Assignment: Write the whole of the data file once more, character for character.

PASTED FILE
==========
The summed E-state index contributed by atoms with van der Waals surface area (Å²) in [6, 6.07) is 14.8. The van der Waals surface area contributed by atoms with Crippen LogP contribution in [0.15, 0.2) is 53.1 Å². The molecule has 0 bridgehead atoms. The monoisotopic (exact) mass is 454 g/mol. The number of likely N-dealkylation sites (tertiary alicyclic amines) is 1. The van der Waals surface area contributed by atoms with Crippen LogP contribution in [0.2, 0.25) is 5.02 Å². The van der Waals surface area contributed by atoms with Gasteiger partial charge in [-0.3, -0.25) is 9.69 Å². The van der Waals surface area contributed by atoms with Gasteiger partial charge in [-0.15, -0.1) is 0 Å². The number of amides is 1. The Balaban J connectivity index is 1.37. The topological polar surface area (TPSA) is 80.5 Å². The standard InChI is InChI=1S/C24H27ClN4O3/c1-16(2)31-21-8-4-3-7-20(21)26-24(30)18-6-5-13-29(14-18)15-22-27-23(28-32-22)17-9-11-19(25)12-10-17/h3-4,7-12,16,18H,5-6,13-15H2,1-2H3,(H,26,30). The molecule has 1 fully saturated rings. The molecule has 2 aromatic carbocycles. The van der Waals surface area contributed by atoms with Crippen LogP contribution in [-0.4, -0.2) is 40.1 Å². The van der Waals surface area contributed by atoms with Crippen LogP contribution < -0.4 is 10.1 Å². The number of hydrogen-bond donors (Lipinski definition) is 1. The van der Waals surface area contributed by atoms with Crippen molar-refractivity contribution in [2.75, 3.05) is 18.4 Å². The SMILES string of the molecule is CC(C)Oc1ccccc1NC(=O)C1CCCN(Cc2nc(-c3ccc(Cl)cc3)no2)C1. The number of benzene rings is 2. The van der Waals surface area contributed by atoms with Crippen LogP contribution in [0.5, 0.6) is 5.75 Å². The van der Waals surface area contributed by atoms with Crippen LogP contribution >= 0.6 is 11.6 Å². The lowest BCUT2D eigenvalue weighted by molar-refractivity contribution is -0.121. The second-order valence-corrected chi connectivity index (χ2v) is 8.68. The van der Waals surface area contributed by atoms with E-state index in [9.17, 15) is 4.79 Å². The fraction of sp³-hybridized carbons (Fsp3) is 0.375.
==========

The summed E-state index contributed by atoms with van der Waals surface area (Å²) in [6, 6.07) is 14.8. The van der Waals surface area contributed by atoms with Crippen LogP contribution in [0.15, 0.2) is 53.1 Å². The molecule has 0 bridgehead atoms. The monoisotopic (exact) mass is 454 g/mol. The number of likely N-dealkylation sites (tertiary alicyclic amines) is 1. The van der Waals surface area contributed by atoms with Crippen LogP contribution in [0.2, 0.25) is 5.02 Å². The van der Waals surface area contributed by atoms with Gasteiger partial charge in [-0.3, -0.25) is 9.69 Å². The van der Waals surface area contributed by atoms with Gasteiger partial charge in [-0.15, -0.1) is 0 Å². The number of amides is 1. The Balaban J connectivity index is 1.37. The topological polar surface area (TPSA) is 80.5 Å². The standard InChI is InChI=1S/C24H27ClN4O3/c1-16(2)31-21-8-4-3-7-20(21)26-24(30)18-6-5-13-29(14-18)15-22-27-23(28-32-22)17-9-11-19(25)12-10-17/h3-4,7-12,16,18H,5-6,13-15H2,1-2H3,(H,26,30). The molecule has 1 fully saturated rings. The molecule has 2 aromatic carbocycles. The van der Waals surface area contributed by atoms with Crippen LogP contribution in [-0.4, -0.2) is 40.1 Å². The van der Waals surface area contributed by atoms with Crippen LogP contribution < -0.4 is 10.1 Å². The number of hydrogen-bond donors (Lipinski definition) is 1. The van der Waals surface area contributed by atoms with Crippen molar-refractivity contribution in [2.75, 3.05) is 18.4 Å². The SMILES string of the molecule is CC(C)Oc1ccccc1NC(=O)C1CCCN(Cc2nc(-c3ccc(Cl)cc3)no2)C1. The number of benzene rings is 2. The van der Waals surface area contributed by atoms with Crippen LogP contribution in [0.5, 0.6) is 5.75 Å². The van der Waals surface area contributed by atoms with Crippen LogP contribution >= 0.6 is 11.6 Å². The lowest BCUT2D eigenvalue weighted by molar-refractivity contribution is -0.121. The second-order valence-corrected chi connectivity index (χ2v) is 8.68. The van der Waals surface area contributed by atoms with E-state index in [9.17, 15) is 4.79 Å². The fraction of sp³-hybridized carbons (Fsp3) is 0.375.